|Middleton-in-Teesdale from the slopes of Harter Fell|
I started off none too cleverly, missing where I wanted to park up near Selset reservoir, and ending up 10 miles or so down the road in Cumbria at the bottom of Warcop training area with Warcop and Mickle Fell before me! It was a nice drive along a quiet dales road through fairly desolate landscape, with the road running alongside the river Lune for much of the way so no complaints from me.
|the river Lune snaking its way beside the road|
So a quick u-turn and I made my way back to Middleton-In-Teesdale, parking up at the free car park. I headed out of town in a southerly direction and onto the Pennine Way.
|looking up to Harter Fell|
I had Harter Fell in my sights ahead of me, and the trees of Kirkcarrion to the left. The trees are of historical significance, marking a bronze age burial ground and as my guidebook correctly said, this was the pivotal reference of my walk - the trees were visible on the whole circuit.
|the walled trees of Kirkcarrion|
The climb up to Harter Fell was easy enough, and I stopped from time to time to look back at Teesdale as it opened up behind me. At the top I could finally see over to the other side, with the views stretching for miles over to the Howgill Fells, and with Grassholme reservoir just below me and Selset reservoir just beyond..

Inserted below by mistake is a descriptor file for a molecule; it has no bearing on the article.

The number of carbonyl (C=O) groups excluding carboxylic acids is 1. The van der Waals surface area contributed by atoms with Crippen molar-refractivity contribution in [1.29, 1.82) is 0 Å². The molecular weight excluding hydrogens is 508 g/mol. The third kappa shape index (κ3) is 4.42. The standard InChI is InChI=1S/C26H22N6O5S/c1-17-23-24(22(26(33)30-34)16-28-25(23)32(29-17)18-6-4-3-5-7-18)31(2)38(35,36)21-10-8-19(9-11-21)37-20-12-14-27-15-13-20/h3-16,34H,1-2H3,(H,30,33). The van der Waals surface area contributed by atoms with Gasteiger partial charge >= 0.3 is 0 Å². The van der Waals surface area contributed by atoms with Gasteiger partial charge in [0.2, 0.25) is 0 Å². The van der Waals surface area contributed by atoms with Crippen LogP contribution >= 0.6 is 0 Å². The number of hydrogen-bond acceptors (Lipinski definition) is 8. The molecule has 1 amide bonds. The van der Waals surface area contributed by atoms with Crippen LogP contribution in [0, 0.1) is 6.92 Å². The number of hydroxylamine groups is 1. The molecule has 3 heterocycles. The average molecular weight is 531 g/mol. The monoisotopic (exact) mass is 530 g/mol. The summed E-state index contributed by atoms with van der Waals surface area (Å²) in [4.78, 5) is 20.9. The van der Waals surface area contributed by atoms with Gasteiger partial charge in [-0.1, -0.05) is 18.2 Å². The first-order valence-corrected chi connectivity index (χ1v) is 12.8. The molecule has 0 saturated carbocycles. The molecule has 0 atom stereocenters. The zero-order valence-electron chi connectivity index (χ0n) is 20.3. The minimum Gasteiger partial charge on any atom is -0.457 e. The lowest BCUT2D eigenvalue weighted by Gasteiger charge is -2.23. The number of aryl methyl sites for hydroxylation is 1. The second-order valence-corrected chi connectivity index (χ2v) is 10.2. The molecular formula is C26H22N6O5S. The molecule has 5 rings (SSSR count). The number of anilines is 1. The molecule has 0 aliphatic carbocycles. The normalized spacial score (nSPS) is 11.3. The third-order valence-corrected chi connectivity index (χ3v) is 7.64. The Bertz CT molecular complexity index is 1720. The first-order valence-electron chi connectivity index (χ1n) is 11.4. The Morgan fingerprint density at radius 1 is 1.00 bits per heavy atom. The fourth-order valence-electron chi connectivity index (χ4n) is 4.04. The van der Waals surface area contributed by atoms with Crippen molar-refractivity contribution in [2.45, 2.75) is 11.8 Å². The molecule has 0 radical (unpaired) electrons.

|view to the south from the top of Harter Fell|
The path made its way round the side of the fell, before dropping to Wythes Hil farm. At this point I saw this ominous sign - American Werewolf In London anyone??!
|"beware the moors...."|
Crossing the fields after the farm I crossed the only other person I was to see on this walk - amazing when you consider that it was such a beautiful day. Not my loss in any way!
I soon reached Grassholme Reservoir, and I thought it was a lovely place. Alfred Wainwright definitely disagreed, condemning the creation of the series of reservoirs here and over in Balderdale a few miles away. People were fishing, having picnics and sailing on the reservoir, but it was still very quiet. I think time has probably mellowed the edges and allowed the artificial lakes to blend into the landscape and establish a character of their own.
|sailing on the reservoir|
Unfortunately I didn't have time on my side so I gave the visitors centre a miss so that's one for another trip. The last section of the walk took me across a few more fields before following the Teesdale Railway footpath and crossing the impressive viaduct.
After the railway path there was a short and pleasant section alongside the Tees which brought me back to Middleton-In-Teesdale and the car.
For this walk I followed a route in the Cicerone guide to walks in County Durham, and I can recommend the book, having done many walks as described, the routes are easy to follow and highlight all the places of interest along the way.